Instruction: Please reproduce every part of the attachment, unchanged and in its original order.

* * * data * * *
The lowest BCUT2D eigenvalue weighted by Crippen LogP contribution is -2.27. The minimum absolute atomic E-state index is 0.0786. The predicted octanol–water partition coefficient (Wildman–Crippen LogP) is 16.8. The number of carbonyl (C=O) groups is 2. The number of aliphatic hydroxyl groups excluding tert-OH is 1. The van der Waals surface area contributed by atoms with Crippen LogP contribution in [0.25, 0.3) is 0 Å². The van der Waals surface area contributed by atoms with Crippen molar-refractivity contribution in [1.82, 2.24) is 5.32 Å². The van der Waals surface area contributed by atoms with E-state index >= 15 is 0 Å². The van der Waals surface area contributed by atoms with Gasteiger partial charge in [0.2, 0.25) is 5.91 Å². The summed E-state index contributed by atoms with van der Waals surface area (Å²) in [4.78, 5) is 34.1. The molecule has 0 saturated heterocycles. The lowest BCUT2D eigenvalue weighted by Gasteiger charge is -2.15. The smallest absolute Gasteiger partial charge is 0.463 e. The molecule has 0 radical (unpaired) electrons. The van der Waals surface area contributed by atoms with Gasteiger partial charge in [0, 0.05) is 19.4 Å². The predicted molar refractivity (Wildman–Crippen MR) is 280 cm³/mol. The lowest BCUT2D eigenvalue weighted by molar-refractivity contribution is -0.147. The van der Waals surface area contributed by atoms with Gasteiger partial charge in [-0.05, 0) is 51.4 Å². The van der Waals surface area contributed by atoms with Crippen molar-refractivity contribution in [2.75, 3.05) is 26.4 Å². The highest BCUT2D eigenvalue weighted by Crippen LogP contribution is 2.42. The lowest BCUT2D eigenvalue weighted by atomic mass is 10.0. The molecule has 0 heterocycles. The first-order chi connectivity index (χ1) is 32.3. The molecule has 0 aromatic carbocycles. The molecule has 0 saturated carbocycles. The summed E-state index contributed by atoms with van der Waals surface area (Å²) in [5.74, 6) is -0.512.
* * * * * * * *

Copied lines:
The lowest BCUT2D eigenvalue weighted by Crippen LogP contribution is -2.27. The minimum absolute atomic E-state index is 0.0786. The predicted octanol–water partition coefficient (Wildman–Crippen LogP) is 16.8. The number of carbonyl (C=O) groups is 2. The number of aliphatic hydroxyl groups excluding tert-OH is 1. The van der Waals surface area contributed by atoms with Crippen LogP contribution in [0.25, 0.3) is 0 Å². The van der Waals surface area contributed by atoms with Crippen molar-refractivity contribution in [1.82, 2.24) is 5.32 Å². The van der Waals surface area contributed by atoms with E-state index >= 15 is 0 Å². The van der Waals surface area contributed by atoms with Gasteiger partial charge in [0.2, 0.25) is 5.91 Å². The summed E-state index contributed by atoms with van der Waals surface area (Å²) in [4.78, 5) is 34.1. The molecule has 0 saturated heterocycles. The lowest BCUT2D eigenvalue weighted by Gasteiger charge is -2.15. The smallest absolute Gasteiger partial charge is 0.463 e. The molecule has 0 radical (unpaired) electrons. The van der Waals surface area contributed by atoms with Gasteiger partial charge in [0, 0.05) is 19.4 Å². The predicted molar refractivity (Wildman–Crippen MR) is 280 cm³/mol. The lowest BCUT2D eigenvalue weighted by molar-refractivity contribution is -0.147. The van der Waals surface area contributed by atoms with Gasteiger partial charge in [-0.05, 0) is 51.4 Å². The van der Waals surface area contributed by atoms with Crippen molar-refractivity contribution in [2.75, 3.05) is 26.4 Å². The highest BCUT2D eigenvalue weighted by Crippen LogP contribution is 2.42. The lowest BCUT2D eigenvalue weighted by atomic mass is 10.0. The molecule has 0 heterocycles. The first-order chi connectivity index (χ1) is 32.3. The molecule has 0 aromatic carbocycles. The molecule has 0 saturated carbocycles. The summed E-state index contributed by atoms with van der Waals surface area (Å²) in [5.74, 6) is -0.512.